Bishop Paprocki stages exorcism as gay marriage becomes law: ‘Be gone Satan’
BY DAVE MCKINNEY Springfield Bureau Chief November 20, 2013 7:22PM
Win Colburn, of Springfield, displays a handwritten sign to passing motorists outside the church where Bishop Thomas Paprocki conducted an exorcism Wednesday. Colburn's sign drew insults from some drivers. “I don’t want the haters to have the last word,” Colburn said. | Dave McKinney~Sun-Times
Updated: December 23, 2013 2:47PM
SPRINGFIELD — Before a mostly full cathedral, the head of the capital city’s Roman Catholic flock looked both to the heavens and to Gov. Pat Quinn’s bill-signing ceremony for same-sex marriage Wednesday and uttered three words in Latin: “I exorcise you.”
With that, Bishop Thomas John Paprocki staged an unusual — and in Illinois, unprecedented — exorcism that asked God to “deliver us from evil” of a Quinn-led change in state law that will permit gay and lesbian couples to wed in Illinois despite the Catholic Church’s objections.
Wearing a flowing purple robe, Paprocki told as many as 500 followers that included grammar school students, office workers who clocked out early and retirees that he didn’t intend to suggest that Quinn or any other Illinois leader is possessed by the devil.
Instead, during his homily, Paprocki said the service was necessitated, essentially, to undo the work of the devil. The governor and his allies who pushed through the Religious Freedom and Marriage Fairness Act are “morally complicit” in advancing gay marriage, a ritual Paprocki said Pope Francis – as an Argentinean cardinal – has declared a sin and a tool of the “father of lies.”
Paprocki told parishioners he was speaking to them “with great reluctance” and that he did not seek the moral confrontation with state lawmakers and the governor that led to Wednesday’s response from the church.
In justifying the exorcism service, which started a half hour after Quinn’s bill-signing ceremony, Paprocki said, “God is asking me to speak out and give these prayers.” The bishop also insisted the church embraces chaste gays and lesbians, even while abhorring same-sex marriage.
“The church loves homosexual persons and looks upon them with compassion,” he said.
After that introduction, Paprocki read the rite of exorcism in Latin as his voice echoed through the cavernous and ornate Cathedral of the Immaculate Conception church a few blocks from the state Capitol, where the legislation passed earlier this month.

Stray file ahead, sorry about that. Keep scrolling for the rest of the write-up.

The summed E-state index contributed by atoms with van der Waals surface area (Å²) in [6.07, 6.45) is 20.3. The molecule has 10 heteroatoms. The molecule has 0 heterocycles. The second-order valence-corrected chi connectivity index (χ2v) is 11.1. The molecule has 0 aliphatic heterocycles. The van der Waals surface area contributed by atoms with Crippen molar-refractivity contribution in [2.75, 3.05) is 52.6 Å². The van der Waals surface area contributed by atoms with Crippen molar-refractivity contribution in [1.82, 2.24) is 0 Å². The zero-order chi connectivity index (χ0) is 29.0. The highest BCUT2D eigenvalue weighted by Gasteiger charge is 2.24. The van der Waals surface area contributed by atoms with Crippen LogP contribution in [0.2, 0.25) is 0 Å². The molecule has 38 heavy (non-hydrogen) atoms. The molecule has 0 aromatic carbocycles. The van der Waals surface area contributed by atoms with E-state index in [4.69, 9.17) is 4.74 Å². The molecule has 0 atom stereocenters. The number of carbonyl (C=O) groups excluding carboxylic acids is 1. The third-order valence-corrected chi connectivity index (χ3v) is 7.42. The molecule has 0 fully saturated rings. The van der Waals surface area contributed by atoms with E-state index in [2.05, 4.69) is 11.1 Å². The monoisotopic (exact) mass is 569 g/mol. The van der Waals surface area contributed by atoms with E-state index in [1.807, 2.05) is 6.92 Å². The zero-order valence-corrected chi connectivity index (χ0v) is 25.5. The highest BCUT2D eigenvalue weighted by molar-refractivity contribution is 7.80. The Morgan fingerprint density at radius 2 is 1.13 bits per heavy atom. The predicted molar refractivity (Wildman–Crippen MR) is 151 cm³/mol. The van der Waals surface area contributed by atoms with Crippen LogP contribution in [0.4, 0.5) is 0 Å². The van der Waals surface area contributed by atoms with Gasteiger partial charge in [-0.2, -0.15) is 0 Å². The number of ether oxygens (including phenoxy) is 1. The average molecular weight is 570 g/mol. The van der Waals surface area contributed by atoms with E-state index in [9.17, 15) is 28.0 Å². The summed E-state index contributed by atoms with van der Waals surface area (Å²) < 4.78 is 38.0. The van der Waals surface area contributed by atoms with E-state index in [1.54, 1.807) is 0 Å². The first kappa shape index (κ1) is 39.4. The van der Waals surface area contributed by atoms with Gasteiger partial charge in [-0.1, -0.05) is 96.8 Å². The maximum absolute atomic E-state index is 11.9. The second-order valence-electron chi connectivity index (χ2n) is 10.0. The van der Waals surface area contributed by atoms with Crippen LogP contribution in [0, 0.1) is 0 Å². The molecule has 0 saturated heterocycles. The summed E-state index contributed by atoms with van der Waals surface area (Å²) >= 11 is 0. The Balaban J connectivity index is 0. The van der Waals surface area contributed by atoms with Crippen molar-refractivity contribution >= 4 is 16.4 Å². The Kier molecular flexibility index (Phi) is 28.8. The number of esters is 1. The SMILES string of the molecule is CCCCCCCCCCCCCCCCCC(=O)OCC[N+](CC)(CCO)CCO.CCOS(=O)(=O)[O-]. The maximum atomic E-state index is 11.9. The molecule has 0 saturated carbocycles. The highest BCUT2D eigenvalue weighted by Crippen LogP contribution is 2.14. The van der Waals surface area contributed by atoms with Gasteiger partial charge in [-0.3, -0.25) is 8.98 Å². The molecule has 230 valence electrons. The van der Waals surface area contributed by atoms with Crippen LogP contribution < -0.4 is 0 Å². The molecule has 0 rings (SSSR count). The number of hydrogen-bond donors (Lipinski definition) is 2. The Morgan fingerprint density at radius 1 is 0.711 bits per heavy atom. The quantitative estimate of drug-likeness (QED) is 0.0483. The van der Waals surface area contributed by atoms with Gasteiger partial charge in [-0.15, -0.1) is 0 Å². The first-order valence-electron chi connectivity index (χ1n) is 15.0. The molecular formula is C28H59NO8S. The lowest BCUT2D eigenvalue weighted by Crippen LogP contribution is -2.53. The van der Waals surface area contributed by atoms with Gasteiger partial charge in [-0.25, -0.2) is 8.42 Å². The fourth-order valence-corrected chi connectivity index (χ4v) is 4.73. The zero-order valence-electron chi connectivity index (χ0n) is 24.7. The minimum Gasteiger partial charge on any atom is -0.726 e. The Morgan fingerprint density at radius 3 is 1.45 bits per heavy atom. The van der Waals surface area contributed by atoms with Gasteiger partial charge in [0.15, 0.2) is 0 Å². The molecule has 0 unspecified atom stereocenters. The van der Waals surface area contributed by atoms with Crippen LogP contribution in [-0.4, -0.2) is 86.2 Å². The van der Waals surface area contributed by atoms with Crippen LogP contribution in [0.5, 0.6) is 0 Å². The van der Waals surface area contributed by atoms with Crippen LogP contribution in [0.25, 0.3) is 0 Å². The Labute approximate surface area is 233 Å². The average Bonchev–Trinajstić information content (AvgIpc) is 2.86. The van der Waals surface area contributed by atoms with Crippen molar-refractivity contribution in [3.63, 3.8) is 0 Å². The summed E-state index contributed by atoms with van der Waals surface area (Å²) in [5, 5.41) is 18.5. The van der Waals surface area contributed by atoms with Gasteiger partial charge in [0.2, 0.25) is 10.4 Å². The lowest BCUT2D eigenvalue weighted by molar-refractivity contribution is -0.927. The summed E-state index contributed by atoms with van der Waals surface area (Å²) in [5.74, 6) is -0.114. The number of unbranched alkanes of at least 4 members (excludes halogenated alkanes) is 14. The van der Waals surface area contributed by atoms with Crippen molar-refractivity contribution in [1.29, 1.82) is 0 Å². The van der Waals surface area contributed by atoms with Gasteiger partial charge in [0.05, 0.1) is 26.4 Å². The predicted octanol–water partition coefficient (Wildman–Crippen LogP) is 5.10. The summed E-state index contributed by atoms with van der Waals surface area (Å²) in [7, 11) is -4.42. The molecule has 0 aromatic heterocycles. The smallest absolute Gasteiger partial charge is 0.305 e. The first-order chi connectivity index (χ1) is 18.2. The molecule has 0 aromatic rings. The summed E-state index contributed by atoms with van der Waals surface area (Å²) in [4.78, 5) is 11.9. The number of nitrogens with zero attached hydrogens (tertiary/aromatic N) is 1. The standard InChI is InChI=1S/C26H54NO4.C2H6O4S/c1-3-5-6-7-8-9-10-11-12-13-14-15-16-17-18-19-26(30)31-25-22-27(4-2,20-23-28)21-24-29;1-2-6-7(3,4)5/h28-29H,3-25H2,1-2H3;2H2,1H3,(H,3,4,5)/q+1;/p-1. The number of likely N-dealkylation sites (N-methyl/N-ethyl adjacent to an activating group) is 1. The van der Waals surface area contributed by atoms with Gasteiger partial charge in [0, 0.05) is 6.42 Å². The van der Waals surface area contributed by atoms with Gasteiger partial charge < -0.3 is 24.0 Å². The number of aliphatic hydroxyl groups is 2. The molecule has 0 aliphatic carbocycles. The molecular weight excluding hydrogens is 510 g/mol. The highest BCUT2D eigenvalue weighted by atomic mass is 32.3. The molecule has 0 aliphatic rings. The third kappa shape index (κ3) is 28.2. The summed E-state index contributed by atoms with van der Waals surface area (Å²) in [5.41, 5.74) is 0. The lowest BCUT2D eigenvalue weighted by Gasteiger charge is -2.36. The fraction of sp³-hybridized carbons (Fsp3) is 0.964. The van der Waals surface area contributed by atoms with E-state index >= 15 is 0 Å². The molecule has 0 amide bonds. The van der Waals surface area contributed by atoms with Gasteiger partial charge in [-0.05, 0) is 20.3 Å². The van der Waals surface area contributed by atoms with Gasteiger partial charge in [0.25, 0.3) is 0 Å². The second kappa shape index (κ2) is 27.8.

“I exorcise you, every unclean spirit, every power of darkness, every incursion of the infernal enemy, every diabolical legion, cohort, and faction, in the name and power of our Lord Jesus Christ,” Paprocki said. “Be uprooted and put to flight from the Church of God from souls created in the image of God and redeemed by the precious blood of the divine lamb.
“Dare no more, oh cunning serpent, to deceive the human race, to persecute the church of God, to shake the chosen of God and sift them like wheat,” he continued.
In an unusual use of public services, the exorcism included two armed Springfield police officers stationed inside the church vestibule where parishioners entered from the street. At one point during the service, one of the officers strode to the front of the church, though his purpose was unclear. There were no disruptions during the hourlong event.
“Be gone Satan, father of lies, enemy of human salvation,” Paprocki said later, as he began the conclusion of the exorcism. “Give way to Christ, in whom you found no trace of your works. Give way to the one, holy, Catholic and apostolic church, which Christ himself won by his blood.”
After the service, sign-waving demonstrators dodged raindrops as they lined up on the sidewalk outside the sandstone pillars of the church and sang songs in favor of same-sex marriage.
One man, Win Colburn, of Springfield, displayed a handwritten placard to passing motorists. In all-capital letters, it read, “JESUS HAD TWO DADS,” a sentiment that angered some worshipers inside the church and produced insults from drivers.
“I don’t want the haters to have the last word,” Colburn told the Chicago Sun-Times.